Saturday, November 28, 2009
The winter season is rolling into town, though it’s not the rain that announces it but rather the buzz of work beginning on houses, and hotels in the area. With the elections coming up in a couple of months, it may be that a blind eye is turned to ‘construction without authorization’ this year and many seem to be taking advantage of it.
Most of the people who worked in the tourist industry during summer go back to their regular jobs involving manual labour. It’s nigh impossible getting any of these skilled workers to do reparations during summer, so I imagine there must be a backlog of work now.
In the abandoned terraced gardens in Fornillo, lemon and orange trees are being pruned of dead growth and the creepers tangled in the fruit trees are ripped off and used to feed large bonfires. The owner and a helper work for days, cutting and carrying piles of sticks and cut growth on their shoulders. They wind down along the maze of ancient tracks from garden to garden, piling the bonfire stack high.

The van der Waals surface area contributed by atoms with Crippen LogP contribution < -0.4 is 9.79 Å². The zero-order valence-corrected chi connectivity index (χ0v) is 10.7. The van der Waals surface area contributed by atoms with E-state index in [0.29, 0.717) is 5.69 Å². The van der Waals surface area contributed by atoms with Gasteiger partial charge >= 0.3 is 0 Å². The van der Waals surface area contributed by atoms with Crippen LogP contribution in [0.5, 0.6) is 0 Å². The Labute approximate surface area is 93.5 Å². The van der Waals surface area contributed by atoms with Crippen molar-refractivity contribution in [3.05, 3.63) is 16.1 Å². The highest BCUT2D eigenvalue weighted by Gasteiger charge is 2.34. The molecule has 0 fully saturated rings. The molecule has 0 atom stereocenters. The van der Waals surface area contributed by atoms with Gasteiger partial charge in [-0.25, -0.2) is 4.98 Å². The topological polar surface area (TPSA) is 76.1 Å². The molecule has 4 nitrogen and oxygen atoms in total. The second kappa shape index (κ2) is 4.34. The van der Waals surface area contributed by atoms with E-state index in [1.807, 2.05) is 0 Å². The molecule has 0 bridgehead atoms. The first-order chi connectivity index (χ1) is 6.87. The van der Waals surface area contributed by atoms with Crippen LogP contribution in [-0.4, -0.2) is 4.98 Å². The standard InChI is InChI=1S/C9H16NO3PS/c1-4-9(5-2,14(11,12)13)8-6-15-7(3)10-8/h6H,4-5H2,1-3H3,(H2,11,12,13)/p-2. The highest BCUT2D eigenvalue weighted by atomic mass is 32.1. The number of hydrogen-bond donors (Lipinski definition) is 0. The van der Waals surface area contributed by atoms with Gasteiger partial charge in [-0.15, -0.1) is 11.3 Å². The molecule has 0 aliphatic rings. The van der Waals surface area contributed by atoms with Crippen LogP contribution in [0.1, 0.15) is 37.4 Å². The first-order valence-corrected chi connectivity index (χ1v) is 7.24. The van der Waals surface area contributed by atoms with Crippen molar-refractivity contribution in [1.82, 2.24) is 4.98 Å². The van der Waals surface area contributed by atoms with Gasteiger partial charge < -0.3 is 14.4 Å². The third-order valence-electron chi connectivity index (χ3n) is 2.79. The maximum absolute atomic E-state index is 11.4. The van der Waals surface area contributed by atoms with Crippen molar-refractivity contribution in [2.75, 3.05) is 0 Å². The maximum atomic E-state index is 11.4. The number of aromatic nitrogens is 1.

The remnants of the Morning Glory which has blanketed the olive trees all summer, crackles in the flames. The smoke billows up to the house. These steep gardens which were once so productive with vegetables and fruit have not been tended for years as manual labour is more costly, and the owner/gardeners are disappearing with the generations. Wild fennel and weeds now cover the embankments. The new owners are too busy with their summer jobs to keep an eye on the place and even the lemons are often left unpicked.
It’ll soon be time to cover the fruit trees with their heavy netting to protect them from the wild winds that pick up in winter. The meshing lets the sun in, whilst tempering the force of gales.
In April, when the nets are lifted, the trees' leaves will be flattened like hat hair, that is, until the wind ruffles body into them. And then they’ll blossom once again.